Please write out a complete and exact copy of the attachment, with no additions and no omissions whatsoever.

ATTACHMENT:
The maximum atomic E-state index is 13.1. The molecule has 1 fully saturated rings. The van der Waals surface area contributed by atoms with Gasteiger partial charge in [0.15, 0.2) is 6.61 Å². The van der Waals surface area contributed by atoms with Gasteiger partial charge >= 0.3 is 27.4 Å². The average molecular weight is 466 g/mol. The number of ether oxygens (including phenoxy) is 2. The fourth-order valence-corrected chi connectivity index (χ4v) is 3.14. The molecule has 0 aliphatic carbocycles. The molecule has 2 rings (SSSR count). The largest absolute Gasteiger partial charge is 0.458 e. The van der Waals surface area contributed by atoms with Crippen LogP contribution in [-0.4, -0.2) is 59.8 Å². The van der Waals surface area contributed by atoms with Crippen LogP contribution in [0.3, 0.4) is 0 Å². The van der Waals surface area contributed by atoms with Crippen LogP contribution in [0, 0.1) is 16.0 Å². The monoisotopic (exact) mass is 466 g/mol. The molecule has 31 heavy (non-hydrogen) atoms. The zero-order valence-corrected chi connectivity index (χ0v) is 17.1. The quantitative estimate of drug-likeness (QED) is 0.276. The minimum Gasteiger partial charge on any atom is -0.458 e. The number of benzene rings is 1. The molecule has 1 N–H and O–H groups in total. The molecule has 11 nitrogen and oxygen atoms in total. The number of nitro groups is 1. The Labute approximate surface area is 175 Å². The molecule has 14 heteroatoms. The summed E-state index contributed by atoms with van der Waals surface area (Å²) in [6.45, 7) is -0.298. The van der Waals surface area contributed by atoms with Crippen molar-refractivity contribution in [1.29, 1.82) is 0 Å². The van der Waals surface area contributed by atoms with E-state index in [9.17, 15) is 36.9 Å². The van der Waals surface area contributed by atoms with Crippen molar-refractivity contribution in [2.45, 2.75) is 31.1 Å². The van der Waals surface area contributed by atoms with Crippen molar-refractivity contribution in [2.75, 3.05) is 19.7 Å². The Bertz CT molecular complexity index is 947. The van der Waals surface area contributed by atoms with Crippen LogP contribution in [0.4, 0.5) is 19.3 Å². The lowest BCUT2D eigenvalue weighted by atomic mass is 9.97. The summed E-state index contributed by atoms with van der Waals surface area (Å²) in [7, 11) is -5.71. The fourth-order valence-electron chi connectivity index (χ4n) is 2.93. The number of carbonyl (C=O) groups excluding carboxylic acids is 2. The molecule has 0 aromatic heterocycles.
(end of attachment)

The maximum atomic E-state index is 13.1. The molecule has 1 fully saturated rings. The van der Waals surface area contributed by atoms with Gasteiger partial charge in [0.15, 0.2) is 6.61 Å². The van der Waals surface area contributed by atoms with Gasteiger partial charge >= 0.3 is 27.4 Å². The average molecular weight is 466 g/mol. The number of ether oxygens (including phenoxy) is 2. The fourth-order valence-corrected chi connectivity index (χ4v) is 3.14. The molecule has 0 aliphatic carbocycles. The molecule has 2 rings (SSSR count). The largest absolute Gasteiger partial charge is 0.458 e. The van der Waals surface area contributed by atoms with Crippen LogP contribution in [-0.4, -0.2) is 59.8 Å². The van der Waals surface area contributed by atoms with Crippen LogP contribution in [0.3, 0.4) is 0 Å². The van der Waals surface area contributed by atoms with Crippen LogP contribution in [0, 0.1) is 16.0 Å². The monoisotopic (exact) mass is 466 g/mol. The molecule has 31 heavy (non-hydrogen) atoms. The zero-order valence-corrected chi connectivity index (χ0v) is 17.1. The quantitative estimate of drug-likeness (QED) is 0.276. The minimum Gasteiger partial charge on any atom is -0.458 e. The number of benzene rings is 1. The molecule has 1 N–H and O–H groups in total. The molecule has 11 nitrogen and oxygen atoms in total. The number of nitro groups is 1. The Labute approximate surface area is 175 Å². The molecule has 14 heteroatoms. The summed E-state index contributed by atoms with van der Waals surface area (Å²) in [6.45, 7) is -0.298. The van der Waals surface area contributed by atoms with Crippen molar-refractivity contribution in [1.29, 1.82) is 0 Å². The van der Waals surface area contributed by atoms with E-state index in [9.17, 15) is 36.9 Å². The van der Waals surface area contributed by atoms with Crippen molar-refractivity contribution in [2.45, 2.75) is 31.1 Å². The van der Waals surface area contributed by atoms with Crippen molar-refractivity contribution in [2.75, 3.05) is 19.7 Å². The Bertz CT molecular complexity index is 947. The van der Waals surface area contributed by atoms with Crippen LogP contribution in [0.4, 0.5) is 19.3 Å². The lowest BCUT2D eigenvalue weighted by atomic mass is 9.97. The summed E-state index contributed by atoms with van der Waals surface area (Å²) in [7, 11) is -5.71. The fourth-order valence-electron chi connectivity index (χ4n) is 2.93. The number of carbonyl (C=O) groups excluding carboxylic acids is 2. The molecule has 0 aromatic heterocycles.